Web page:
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Weather in Focus

By Chris DeWeese
Senior Editorial Writer
Good Morning. Your challenge, if you choose to accept it, is to spot the moon tonight. But it won’t be easy. Following last night’s new moon, the young crescent moon will be only 1.6% lit, making it just the faintest of parentheses hiding in the sky. You’ll be able to see it right after sunset.

What you’ll need: Binoculars, patience and a clear view of the west-northwest horizon. The young moon will appear to the right of Mercury, which itself will appear lower and to the right of the brighter Venus. Good luck!

Weather In Focus

A smokey sunrise over planes”
(Henry Rothenberg via Twitter)
More wildfire smoke, this time from fires burning in western Canada, caused hazy skies and air quality alerts for over 100 million people yesterday. The photo above was taken at sunrise Monday morning in Tennessee, where low visibility had planes at Smyrna airport on a weather hold. Here’s where the smoke will create air quality concerns today.

What We’re Tracking


The only known F5 or EF5 tornado to have occurred in the U.S. during the month of July caused major damage in which state?

  1. Iowa
  2. Mississippi
  3. Texas
  4. Wisconsin
See the answer at the end of this newsletter.

This Caught My Eye

Photograph of smiling meteorologist Chris Dolce wearing a flannel shirt. Chris Dolce
Senior Digital Meteorologist
July and heat go hand in hand, but for some cities, the first half of this month has been one for the record books.

More than a dozen locations – indicated by the dots on the map above – with a period of record of 80 years or more had their hottest July 1-16, according to data from the Southeast Regional Climate Center.

Most of those are in the far southern United States, including Tampa and Key West, Florida; Baton Rouge, Louisiana; Brownsville, Corpus Christi and El Paso, Texas; and Phoenix, Arizona. The lone exception to this southern story is Caribou, Maine, which also had its hottest July start since records began there in 1939.

However, the start of July hasn’t been full of blistering heat for everyone. Rapid City, South Dakota, for example, had its ninth coolest July 1-16 on record.


Weather Words

The posts of a bridge rising up over heavy sea mist.
Scotland’s Queensferry Crossing rising out of a thick, misty haar. (Ken Jack/Getty Images)
It’s not what you say when someone tells a dad joke. Haar is actually the name for a wet sea fog or fine drizzle that moves from the sea to the land in parts of northeastern England and eastern Scotland, usually during the summer.

Haar occurs when warm, moist air moves over cooler North Sea air, causing the moisture in the air to condense. The sea breeze then brings the haar over land, sometimes for several miles. Haar can bring with it a significant reduction in temperatures, which sounds pretty great with all the incredibly hot temperatures people around the world have been experiencing this week.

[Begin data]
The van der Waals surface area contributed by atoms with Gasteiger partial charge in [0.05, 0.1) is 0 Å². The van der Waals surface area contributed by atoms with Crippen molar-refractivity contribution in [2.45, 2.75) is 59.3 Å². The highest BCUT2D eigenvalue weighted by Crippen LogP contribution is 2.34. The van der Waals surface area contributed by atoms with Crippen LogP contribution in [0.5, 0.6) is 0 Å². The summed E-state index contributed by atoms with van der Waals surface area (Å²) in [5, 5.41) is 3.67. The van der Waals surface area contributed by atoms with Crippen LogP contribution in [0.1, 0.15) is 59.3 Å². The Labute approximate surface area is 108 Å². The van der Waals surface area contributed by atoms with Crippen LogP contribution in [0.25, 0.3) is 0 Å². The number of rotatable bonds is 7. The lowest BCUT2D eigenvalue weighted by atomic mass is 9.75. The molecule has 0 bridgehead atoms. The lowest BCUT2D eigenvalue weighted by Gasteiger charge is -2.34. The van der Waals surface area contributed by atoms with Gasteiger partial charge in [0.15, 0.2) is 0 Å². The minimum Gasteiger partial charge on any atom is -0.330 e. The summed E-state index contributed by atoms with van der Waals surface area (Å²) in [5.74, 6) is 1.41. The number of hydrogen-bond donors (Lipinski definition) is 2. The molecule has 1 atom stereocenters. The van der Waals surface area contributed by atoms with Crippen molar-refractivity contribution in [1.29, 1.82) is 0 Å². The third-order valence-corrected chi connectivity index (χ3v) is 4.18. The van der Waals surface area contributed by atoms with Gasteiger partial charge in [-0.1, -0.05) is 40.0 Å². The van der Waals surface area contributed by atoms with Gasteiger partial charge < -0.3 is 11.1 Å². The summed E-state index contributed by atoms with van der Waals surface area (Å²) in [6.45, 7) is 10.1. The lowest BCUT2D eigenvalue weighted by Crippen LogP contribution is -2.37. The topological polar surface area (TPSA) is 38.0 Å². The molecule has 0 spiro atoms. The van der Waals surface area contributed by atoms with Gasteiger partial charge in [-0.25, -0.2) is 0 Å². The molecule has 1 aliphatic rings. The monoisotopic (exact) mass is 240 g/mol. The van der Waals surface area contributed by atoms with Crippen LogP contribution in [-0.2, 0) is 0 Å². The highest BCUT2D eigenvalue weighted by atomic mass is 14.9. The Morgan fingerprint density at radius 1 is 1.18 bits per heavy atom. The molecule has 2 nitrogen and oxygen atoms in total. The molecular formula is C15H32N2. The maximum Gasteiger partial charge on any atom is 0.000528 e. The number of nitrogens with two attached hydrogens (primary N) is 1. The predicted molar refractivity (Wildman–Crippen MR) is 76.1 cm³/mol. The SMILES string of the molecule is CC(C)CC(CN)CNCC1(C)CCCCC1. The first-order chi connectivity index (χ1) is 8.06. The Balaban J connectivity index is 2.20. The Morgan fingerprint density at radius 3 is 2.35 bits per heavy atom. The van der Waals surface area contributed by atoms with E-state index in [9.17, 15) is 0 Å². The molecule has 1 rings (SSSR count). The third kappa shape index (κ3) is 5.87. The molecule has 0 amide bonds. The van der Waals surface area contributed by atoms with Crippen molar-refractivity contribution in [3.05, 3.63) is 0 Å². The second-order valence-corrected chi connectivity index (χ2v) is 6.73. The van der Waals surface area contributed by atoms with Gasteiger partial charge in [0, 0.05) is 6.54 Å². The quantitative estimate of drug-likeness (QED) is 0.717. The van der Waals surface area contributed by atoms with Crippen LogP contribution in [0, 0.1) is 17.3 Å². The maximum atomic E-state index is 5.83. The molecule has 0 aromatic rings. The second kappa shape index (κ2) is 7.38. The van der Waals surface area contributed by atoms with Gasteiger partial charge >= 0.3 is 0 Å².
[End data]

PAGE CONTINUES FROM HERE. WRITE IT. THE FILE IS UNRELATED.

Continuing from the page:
Want To Escape The Heat? Take A Virtual Tour Of An Ice Sculpture Museum In China

Several visitors walk ahead of an ice train sculpture.
(CFOTO/Future Publishing via Getty Images)
Feeling sick of the heat? Nicole Bonaccorso is here with some virtual cool, thanks to China’s ice sculpture art museum. Check out all the photos here.

With temperatures climbing during the dog days of summer, it might be refreshing to take a trip to the Ice Sculpture Art Museum in Handan, China. But if you can’t make it all the way to Hebei province, we have photos of the place, and just thinking about it might cool you off.

A smiling visitor poses in the ice sculpture hall. There are colorful lights inside the ice.(CFOTO/Future Publishing via Getty Images)

According to China Dragon Tours, the spot is one of the top tourist attractions in Handan. Visitors will see ice carved into all types of shapes, from castles to trains to animals and more.

People admire ice pillars lit from within by bright blue and pink lights. (CFOTO/Future Publishing via Getty Images)

People visiting the museum don coats in the exhibit even in summer, as the temperature is kept at about 6.8 degrees Fahrenheit using advanced refrigeration technology to keep all of the ice sculptures from melting. The staggering site covers more than 53,000 square feet and houses about 600 tons of ice.


1942: Most Anomalous Rainstorm In U.S. History
A map showing locations of stream-gauge locations and rainfall measurement points.
This map shows the locations of stream-gauge locations and rainfall measurement points during the 1942 storm event. (USGS)
On this date 81 years ago, a truly enormous volume of rain fell around Smethport in north-central Pennsylvania, leading to dangerous flooding that killed 15 people in Pennsylvania and New York and caused over $10 million in damage.

In fact, the deluge set a world record for three-hour rainfall, with a massive 28.5 inches falling in that amount of time. The flooding that followed so much rain falling so quickly was described by the USGS as being “of unprecedented magnitude.” Dams were breached, homes pushed off their foundations and people had to be rescued from treetops.

Since 1942, the storm event has been used as a reference point when determining whether dams would withstand the maximum amount of water capable of falling in an area.

D. Wisconsin
The EF5 tornado hit the Oakfield area (Fond du Lac County) of Wisconsin on July 18, 1996, injuring 12 and causing $40.4 million in damage.

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